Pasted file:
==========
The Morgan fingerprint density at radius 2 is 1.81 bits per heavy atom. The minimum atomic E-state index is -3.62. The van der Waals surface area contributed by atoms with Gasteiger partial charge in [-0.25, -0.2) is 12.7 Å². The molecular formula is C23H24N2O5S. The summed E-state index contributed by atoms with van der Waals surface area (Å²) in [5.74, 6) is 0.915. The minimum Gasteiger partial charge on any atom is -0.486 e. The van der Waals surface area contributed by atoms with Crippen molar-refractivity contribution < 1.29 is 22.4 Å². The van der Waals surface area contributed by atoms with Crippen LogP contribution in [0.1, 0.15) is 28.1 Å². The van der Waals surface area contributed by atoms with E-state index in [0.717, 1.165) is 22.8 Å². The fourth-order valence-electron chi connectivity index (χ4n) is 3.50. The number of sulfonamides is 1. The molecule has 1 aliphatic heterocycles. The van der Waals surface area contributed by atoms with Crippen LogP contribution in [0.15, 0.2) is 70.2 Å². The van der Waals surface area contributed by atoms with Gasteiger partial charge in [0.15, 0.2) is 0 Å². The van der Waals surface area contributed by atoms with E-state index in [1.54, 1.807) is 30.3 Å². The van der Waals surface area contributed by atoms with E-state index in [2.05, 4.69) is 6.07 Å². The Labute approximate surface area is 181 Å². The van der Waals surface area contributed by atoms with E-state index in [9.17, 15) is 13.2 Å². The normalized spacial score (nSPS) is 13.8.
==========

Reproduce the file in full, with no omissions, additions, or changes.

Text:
The Morgan fingerprint density at radius 2 is 1.81 bits per heavy atom. The minimum atomic E-state index is -3.62. The van der Waals surface area contributed by atoms with Gasteiger partial charge in [-0.25, -0.2) is 12.7 Å². The molecular formula is C23H24N2O5S. The summed E-state index contributed by atoms with van der Waals surface area (Å²) in [5.74, 6) is 0.915. The minimum Gasteiger partial charge on any atom is -0.486 e. The van der Waals surface area contributed by atoms with Crippen molar-refractivity contribution < 1.29 is 22.4 Å². The van der Waals surface area contributed by atoms with Crippen LogP contribution in [0.1, 0.15) is 28.1 Å². The van der Waals surface area contributed by atoms with E-state index in [0.717, 1.165) is 22.8 Å². The fourth-order valence-electron chi connectivity index (χ4n) is 3.50. The number of sulfonamides is 1. The molecule has 1 aliphatic heterocycles. The van der Waals surface area contributed by atoms with Crippen LogP contribution in [0.15, 0.2) is 70.2 Å². The van der Waals surface area contributed by atoms with Gasteiger partial charge in [0.15, 0.2) is 0 Å². The van der Waals surface area contributed by atoms with E-state index in [1.54, 1.807) is 30.3 Å². The van der Waals surface area contributed by atoms with E-state index in [2.05, 4.69) is 6.07 Å². The Labute approximate surface area is 181 Å². The van der Waals surface area contributed by atoms with E-state index in [9.17, 15) is 13.2 Å². The normalized spacial score (nSPS) is 13.8.